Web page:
Globalisation has been one of the buzzwords of the past 25 years.
It may seem a rather strange concept, since any economic historian will tell you that people have been trading across vast distances for centuries, if not millennia.
You only have to look at the medieval spice trade, or the East India Company, to know that. But globalisation is really about the scale and speed of international business, which has exploded in the past few decades to unprecedented levels.
Easier travel, the world wide web, the end of the Cold War, trade deals, and new, rapidly developing economies, have all combined to create a system that is much more dependent now on what is happening on the other side of the world than it ever was.
Which is why the spread of coronavirus, or Covid-19 to be specific, has had such an immediate economic effect.
Professor Beata Javorcik, chief economist at the European Bank for Reconstruction and Development, says that the pace of change in the global economy over just the past 17 years has been profound.
"When we look back at 2003, at the Sars epidemic, China accounted for 4% of global output," she says. "Now China accounts for four times as much, 16%. So that means that whatever is happening in China affects the world to a much larger extent."
Globalisation helps to explain while nearly every major car plant in the UK has shut down - they are dependent on sales and components from around the world. When both collapsed, they just stopped making cars.
China's wealth and health therefore matter to us all far more than they used to, but this is not just a matter of scale - there is also a deeper problem with globalisation.
Ian Goldin, professor of globalisation and development at Oxford University, and author of "The Butterfly Defect, How Globalization Creates Systemic Risks, And What To Do About It", says that "risks have been allowed to fester, they are the underbelly of globalisation".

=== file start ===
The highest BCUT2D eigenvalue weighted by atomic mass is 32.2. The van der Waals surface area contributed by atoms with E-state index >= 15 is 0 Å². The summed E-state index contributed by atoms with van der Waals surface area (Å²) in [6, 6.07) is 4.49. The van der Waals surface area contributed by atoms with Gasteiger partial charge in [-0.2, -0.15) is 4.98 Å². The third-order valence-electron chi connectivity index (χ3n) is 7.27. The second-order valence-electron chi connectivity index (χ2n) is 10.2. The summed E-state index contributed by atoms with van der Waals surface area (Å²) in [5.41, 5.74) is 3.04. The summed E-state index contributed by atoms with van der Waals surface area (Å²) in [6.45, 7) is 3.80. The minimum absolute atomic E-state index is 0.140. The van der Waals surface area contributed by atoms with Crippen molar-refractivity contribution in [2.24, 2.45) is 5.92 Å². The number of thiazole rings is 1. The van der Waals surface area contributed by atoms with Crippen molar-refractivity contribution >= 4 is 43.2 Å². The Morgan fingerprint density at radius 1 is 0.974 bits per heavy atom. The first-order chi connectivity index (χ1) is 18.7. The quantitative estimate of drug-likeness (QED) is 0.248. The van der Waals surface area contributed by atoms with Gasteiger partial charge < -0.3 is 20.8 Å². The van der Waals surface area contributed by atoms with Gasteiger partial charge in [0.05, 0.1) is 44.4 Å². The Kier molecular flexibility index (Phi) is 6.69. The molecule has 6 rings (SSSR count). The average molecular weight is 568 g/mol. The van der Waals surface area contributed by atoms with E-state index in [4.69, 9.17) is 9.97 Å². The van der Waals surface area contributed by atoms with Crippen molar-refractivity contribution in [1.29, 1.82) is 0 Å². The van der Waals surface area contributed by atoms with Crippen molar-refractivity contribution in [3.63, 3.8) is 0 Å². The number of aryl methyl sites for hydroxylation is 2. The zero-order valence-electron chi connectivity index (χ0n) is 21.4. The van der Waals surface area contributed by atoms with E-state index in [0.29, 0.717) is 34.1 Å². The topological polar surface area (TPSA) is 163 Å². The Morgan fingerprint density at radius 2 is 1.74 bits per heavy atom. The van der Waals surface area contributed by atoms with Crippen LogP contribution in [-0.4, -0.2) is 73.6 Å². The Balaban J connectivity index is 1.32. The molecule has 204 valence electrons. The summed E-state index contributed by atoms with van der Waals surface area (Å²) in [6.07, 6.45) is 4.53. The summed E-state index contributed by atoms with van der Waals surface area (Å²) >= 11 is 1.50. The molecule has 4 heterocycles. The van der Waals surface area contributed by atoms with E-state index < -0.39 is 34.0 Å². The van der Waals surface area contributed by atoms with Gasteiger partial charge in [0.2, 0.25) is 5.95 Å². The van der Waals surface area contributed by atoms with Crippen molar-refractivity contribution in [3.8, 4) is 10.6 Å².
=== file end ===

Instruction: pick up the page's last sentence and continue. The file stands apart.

That, he says, can be seen not only in this crisis, but also in the credit crunch and banking crisis of 2008, and the vulnerability of the internet to cyber-attacks. The new global economic system brings huge benefits, but also huge risks.
While it has helped raise incomes, rapidly develop economies and lift millions out of poverty; that has come at the increased risk of contagion, be it financial or medical.
So what does this latest crisis mean for globalisation?
For Prof Richard Portes, professor of economics at London Business School, it seems obvious that things will have to change, because firms and people have now realised what risks they had been taking.
"Look at trade," he explains. "Once supply chains were disrupted [by coronavirus], people started looking for alternative suppliers at home, even if they were more expensive.
"If people find domestic suppliers, they will stick with them… because of those perceived risks."
Professor Javorcik agrees, and believes a combination of factors will mean Western manufacturing industry will start bringing work back home, or re-shoring it as it is called.
"I think that the trade war [mainly between the US and China], combined with the Coronavirus epidemic, will lead companies to actually take re-shoring seriously," she says.